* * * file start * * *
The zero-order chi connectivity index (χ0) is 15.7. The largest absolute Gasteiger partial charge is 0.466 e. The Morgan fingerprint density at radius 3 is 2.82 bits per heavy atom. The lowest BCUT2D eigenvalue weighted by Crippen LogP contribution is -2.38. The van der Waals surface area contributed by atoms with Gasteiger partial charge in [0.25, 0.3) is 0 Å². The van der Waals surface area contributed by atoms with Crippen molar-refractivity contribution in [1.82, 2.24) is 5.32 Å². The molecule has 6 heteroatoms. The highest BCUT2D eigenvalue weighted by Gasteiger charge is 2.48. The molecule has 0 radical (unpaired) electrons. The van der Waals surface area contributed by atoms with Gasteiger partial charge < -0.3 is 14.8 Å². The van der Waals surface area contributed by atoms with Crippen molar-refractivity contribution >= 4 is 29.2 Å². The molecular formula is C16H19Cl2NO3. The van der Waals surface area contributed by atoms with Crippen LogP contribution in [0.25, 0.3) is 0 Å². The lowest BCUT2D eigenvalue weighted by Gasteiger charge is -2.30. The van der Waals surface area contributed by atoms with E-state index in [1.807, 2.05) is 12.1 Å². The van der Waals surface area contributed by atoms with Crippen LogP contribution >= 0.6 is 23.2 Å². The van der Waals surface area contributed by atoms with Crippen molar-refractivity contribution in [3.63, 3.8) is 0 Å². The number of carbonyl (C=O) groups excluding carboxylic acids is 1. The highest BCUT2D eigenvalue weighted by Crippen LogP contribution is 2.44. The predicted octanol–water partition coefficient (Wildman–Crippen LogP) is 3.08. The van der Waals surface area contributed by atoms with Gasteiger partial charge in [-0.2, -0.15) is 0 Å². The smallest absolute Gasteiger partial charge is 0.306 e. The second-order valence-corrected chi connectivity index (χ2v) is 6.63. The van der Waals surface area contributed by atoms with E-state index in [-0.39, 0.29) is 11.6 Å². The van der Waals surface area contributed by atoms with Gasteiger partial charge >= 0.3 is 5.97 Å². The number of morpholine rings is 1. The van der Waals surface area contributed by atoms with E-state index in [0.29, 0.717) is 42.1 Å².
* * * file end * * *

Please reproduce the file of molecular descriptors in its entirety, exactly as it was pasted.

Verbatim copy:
The zero-order chi connectivity index (χ0) is 15.7. The largest absolute Gasteiger partial charge is 0.466 e. The Morgan fingerprint density at radius 3 is 2.82 bits per heavy atom. The lowest BCUT2D eigenvalue weighted by Crippen LogP contribution is -2.38. The van der Waals surface area contributed by atoms with Gasteiger partial charge in [0.25, 0.3) is 0 Å². The van der Waals surface area contributed by atoms with Crippen molar-refractivity contribution in [1.82, 2.24) is 5.32 Å². The molecule has 6 heteroatoms. The highest BCUT2D eigenvalue weighted by Gasteiger charge is 2.48. The molecule has 0 radical (unpaired) electrons. The van der Waals surface area contributed by atoms with Gasteiger partial charge < -0.3 is 14.8 Å². The van der Waals surface area contributed by atoms with Crippen molar-refractivity contribution >= 4 is 29.2 Å². The molecular formula is C16H19Cl2NO3. The van der Waals surface area contributed by atoms with Crippen LogP contribution in [0.25, 0.3) is 0 Å². The lowest BCUT2D eigenvalue weighted by Gasteiger charge is -2.30. The van der Waals surface area contributed by atoms with E-state index in [1.807, 2.05) is 12.1 Å². The van der Waals surface area contributed by atoms with Crippen LogP contribution >= 0.6 is 23.2 Å². The van der Waals surface area contributed by atoms with Crippen molar-refractivity contribution in [3.63, 3.8) is 0 Å². The number of carbonyl (C=O) groups excluding carboxylic acids is 1. The highest BCUT2D eigenvalue weighted by Crippen LogP contribution is 2.44. The predicted octanol–water partition coefficient (Wildman–Crippen LogP) is 3.08. The van der Waals surface area contributed by atoms with Gasteiger partial charge in [-0.2, -0.15) is 0 Å². The smallest absolute Gasteiger partial charge is 0.306 e. The second-order valence-corrected chi connectivity index (χ2v) is 6.63. The van der Waals surface area contributed by atoms with E-state index in [-0.39, 0.29) is 11.6 Å². The van der Waals surface area contributed by atoms with Gasteiger partial charge >= 0.3 is 5.97 Å². The number of morpholine rings is 1. The van der Waals surface area contributed by atoms with E-state index in [0.29, 0.717) is 42.1 Å².